I initially planned to begin this review by saying that you’ll want to burn a copy of Joan of Arc’s So Much Staying Alive and Lovelessness—at the stake. Yes, the Chicago band whose deconstructionist impulses and emo-country-jazz leanings have given new meaning to the word “pretentious” is back, so gather up some kindling, boys and girls, because we’re gonna have us an auto-da-fe!

But upon repeated listening, I put down my lighter fluid, because it suddenly occurred to me that any band whose lyrics include the phrase “Camus isn’t your boyfriend” repeated over and over again (from “Hello Goodnight Good Morning Goodbye”) must have something going for it—namely, a sense of humor. (As for the possibility that Joan of Arc doesn’t intend this as a laugh line, well, it’s simply too unnerving to even contemplate.) More important, I came to understand that, buried within Joan of Arc’s tortuous—or should I say torturous—arrangements are moments of real beauty.

Joan of Arc stalwart and sole steady member Tim Kinsella (guitar, vocals), joined this time around by brother Mike Kinsella (drums, bass)—like Tim, formerly of Cap’n Jazz—Graeme Gibson (keyboards), Sam Zurick (guitar), and Ben Massarella (percussion), along with numerous guests, has packed the band’s sixth release with 11 sometimes annoying, sometimes dazzling (and I’m talking within the same song) slabs of indie-folk prog. The monstrous offspring of an unholy union among Built to Spill and Rainer Maria, with a little Wake of the Flood-era Grateful Dead thrown in just for the hell of it, Joan of Arc doesn’t make songs so much as it makes mazes, and your enjoyment of said songs is likely to be directly proportionate to your willingness to follow the band members into and out of the compositional cul-de-sacs they delight in working themselves into.

That said, a few of the tunes on So Much Staying Alive induce a feeling almost akin to pleasure. My personal favorite is “Mr. Participation Billy,” a pretty and shockingly straightforward (for Joan of Arc, anyway) little ditty that evokes Transformer-era Lou Reed with its simple melody, plaintive vocal, and deadpan evocation of ultraviolence (“David had no money for a cab/So he got his pelvis smashed with a baseball bat instead…Paul got a hundred and fifty stitches/When he got his face caved in with a brick”).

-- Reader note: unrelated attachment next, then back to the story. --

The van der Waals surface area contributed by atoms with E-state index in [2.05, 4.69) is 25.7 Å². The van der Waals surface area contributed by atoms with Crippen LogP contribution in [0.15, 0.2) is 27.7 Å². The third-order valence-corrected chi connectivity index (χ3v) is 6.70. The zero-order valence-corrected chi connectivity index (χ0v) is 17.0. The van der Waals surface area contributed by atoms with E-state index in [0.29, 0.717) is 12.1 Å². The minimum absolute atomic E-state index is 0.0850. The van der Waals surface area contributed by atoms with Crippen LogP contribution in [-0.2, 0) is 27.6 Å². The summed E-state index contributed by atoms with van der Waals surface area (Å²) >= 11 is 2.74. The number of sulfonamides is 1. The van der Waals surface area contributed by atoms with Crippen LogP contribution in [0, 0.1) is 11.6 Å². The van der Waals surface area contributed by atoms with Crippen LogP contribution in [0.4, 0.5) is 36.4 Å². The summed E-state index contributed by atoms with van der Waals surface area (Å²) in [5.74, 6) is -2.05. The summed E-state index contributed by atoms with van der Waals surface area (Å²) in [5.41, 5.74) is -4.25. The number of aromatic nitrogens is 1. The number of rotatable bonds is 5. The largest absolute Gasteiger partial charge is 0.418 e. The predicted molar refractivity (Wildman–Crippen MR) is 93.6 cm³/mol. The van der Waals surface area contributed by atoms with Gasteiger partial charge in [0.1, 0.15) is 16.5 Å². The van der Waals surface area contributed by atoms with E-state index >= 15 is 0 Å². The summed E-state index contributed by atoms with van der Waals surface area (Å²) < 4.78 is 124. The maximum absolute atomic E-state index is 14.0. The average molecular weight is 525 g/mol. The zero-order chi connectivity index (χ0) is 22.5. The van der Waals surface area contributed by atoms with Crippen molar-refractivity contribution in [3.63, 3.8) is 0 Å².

I also have a soft spot in my heart for “Mean to March,” which begins inauspiciously enough, with some annoying guitar noodling, before morphing into a hypnotic, albeit occasionally herky-jerky, piece of spazz jazz. One guitar figure weaves in and out of another amid spacey vocals and the occasional flurry of piano notes to produce a sound that can be honestly called jazz-rock without—as is generally the case—shaming both camps.

With its discordant chords, choppy repetition, and maddening chorus (same as the title), “Hello Goodnight Good Morning Goodbye” actually drew my wild-eyed wife from the other room to sputter, “Promise me—promise!—that you’ll say mean things about these people.” My pleasure, darling, although the horrible truth is, “Hello Goodnight etc.” has grown on me. With its twin guitars, of which one repeats a riff and the second seems solely designed to rattle your nerves, the song comes perilously close to sounding like a U.S. Maple song—which is to say I kind of like it. Too bad Kinsella’s normal-guy vocals are so…well…not execrable; had the band brought in U.S.M.’s spastic Al Johnson, it might have whipped itself up a bona fide masterpiece.